The key to this one is recalling something from our early instrument training. Remember those VOR-A approaches which are substantially straight to a runway but are circling because the final approach segment is offset more than 30 degrees or because the MDA requires a descent steeper than TERPS guidelines allow? Although the only minimums for the approach are circling minimums, we are permitted to land straight in using the circling minimums, so long as we may do so with normal maneuvering.
The Note on the KCXU approach chart is a more convoluted example but the underlying concept—the distinction between approach minimums and direction—is the same. The note is not telling us that landing straight in on Runway 26 and all circling is prohibited. Only that we are not authorized to use either straight in or circling minimums to land on Runway 26. We are permitted to circle to Runway 8.
Can I Use Runway 6 Anyway?
Let’s go back to Lonesome Pine and assume we think we can fly our preferred approach to Runway 6 without compromising safety. On this night our ceiling is 1500 feet. Surely, all we need to do is follow the procedure, descend through the clouds, break out, cancel IFR (assuming ATC can hear us), and land VFR. Plus, once we reach 700 feet AGL, we’re in Class G anyway. Do the rules allow us to do that? No.
On a job application, you might use “NA” to mean “Not Applicable.” On a calendar, it might mean “Not Available.” But when used for instrument procedures, it means “Not Authorized.” Moreover, unlike takeoff minimums and Obstacle Departure Procedures, which are optional for plain vanilla Part 91 operations like our Saratoga pilot with his family, “when it is necessary to use an instrument approach to a civil airport, each person operating an aircraft must use a standard instrument approach procedure prescribed in Part 97 of this chapter.” (§ 91.175(a)).
Using a procedure means following the rules of the procedure. So no, if the approach is not authorized, the approach is not authorized. Other than “because the FAA says so,” one reason might be that once we opt for the protections of instrument flight, we simply have to follow the rules that provide that protection.
Will ATC Clear Me Anyway?
There is no good answer to this question. It depends on who you ask.
May they clear us? Well yes, sort of. The current ATC manual, Order 7110.65Y, often referred to simply as the “Dot 65” tells controllers:
Approach clearances are issued based on known traffic. The receipt of an approach clearance does not relieve the pilot of his/her responsibility to comply with applicable Parts of Title 14 of the Code of Federal Regulations and the notations on instrument approach charts which levy on the pilot the responsibility to comply with or act on an instruction; for example, “Straight-in minima not authorized at night,” “Procedure not authorized when glideslope/glidepath not used,” “Use of procedure limited to aircraft authorized to use airport,” or “Procedure not authorized at night….” (Order 7110.65Y, Note 2 to ¶4-8-1.a.)
As a general proposition, unless it directly affects ATC—such as airspace incursions and deviations from clearances or instructions—ATC is not responsible for whether pilots comply with the rules. This paragraph tells controllers they may issue approach clearances based solely on traffic considerations. It is the pilot’s responsibility, not theirs, to comply with approach limitations and restrictions. Some controllers will wash their hands of any further responsibility and will clear you for the approach you want. Others will take a more proactive role and will not clear the pilot for an approach that is not authorized.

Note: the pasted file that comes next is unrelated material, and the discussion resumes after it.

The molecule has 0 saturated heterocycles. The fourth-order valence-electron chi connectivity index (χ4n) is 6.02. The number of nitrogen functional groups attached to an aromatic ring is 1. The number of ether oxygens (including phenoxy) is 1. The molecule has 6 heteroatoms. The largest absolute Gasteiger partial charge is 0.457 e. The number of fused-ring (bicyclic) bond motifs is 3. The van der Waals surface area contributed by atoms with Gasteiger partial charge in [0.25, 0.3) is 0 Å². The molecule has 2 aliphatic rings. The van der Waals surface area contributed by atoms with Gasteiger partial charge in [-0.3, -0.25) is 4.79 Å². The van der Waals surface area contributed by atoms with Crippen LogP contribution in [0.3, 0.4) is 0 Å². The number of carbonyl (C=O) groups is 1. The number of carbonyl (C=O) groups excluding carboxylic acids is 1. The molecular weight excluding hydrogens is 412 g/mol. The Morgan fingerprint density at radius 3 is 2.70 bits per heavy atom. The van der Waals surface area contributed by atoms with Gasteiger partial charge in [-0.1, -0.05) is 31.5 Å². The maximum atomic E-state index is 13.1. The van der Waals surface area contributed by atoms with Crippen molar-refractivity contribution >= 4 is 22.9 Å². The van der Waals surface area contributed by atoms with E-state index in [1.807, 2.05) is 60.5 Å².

What Will You Do?
There are not many good options here other than diverting to another airport for the night or waiting until morning to leave. (Waiting until daylight is never a bad idea when contemplating a night flight into unfamiliar mountainous areas.) Even if ATC is willing to clear us for it—at our own risk of course—the IAP into Runway 6 is not authorized. If we did that, we’d get to add compliance risk to the physical risk of a mishap.
On the other hand, when we get our approach clearance, ATC usually doesn’t specify a straight-in landing or a circle to land from the MDA. So, in theory, we can be cleared for the Runway 24 approach and take it upon ourselves to circle to 6. We still have, however, the regulatory problem of circling to 6 not being authorized.
How about canceling IFR? This could take one of two forms. If the ceilings are high enough and Indianapolis Center’s MVA is low enough, they might be able to vector us far enough below the ceiling. Or, if radio communications can reach low enough, we can be cleared for an approach to Runway 24 and cancel when we reach visual conditions.
Canceling and flying a normal VFR traffic pattern into KLNP seems a reasonable alternative. At least there is a PAPI to offer us some visual protection on final. There are some cautions, however. The PAPI in this case was not considered sufficient to allow Runway 6 to be used for IFR operations at night. Ultimately, we are flying into an unfamiliar airport at night with unlit obstructions penetrating a normal approach path. Perhaps exercising yet more caution is in order.
Finally, we could, of course, accept the tailwind and land on 24. We have a full mile of runway available. If the density altitude is low enough and it is within our performance parameters, a GPS approach with an LPV glidepath, weather above the 300-foot straight-in minimums, and a high ceiling, this might well be a good option.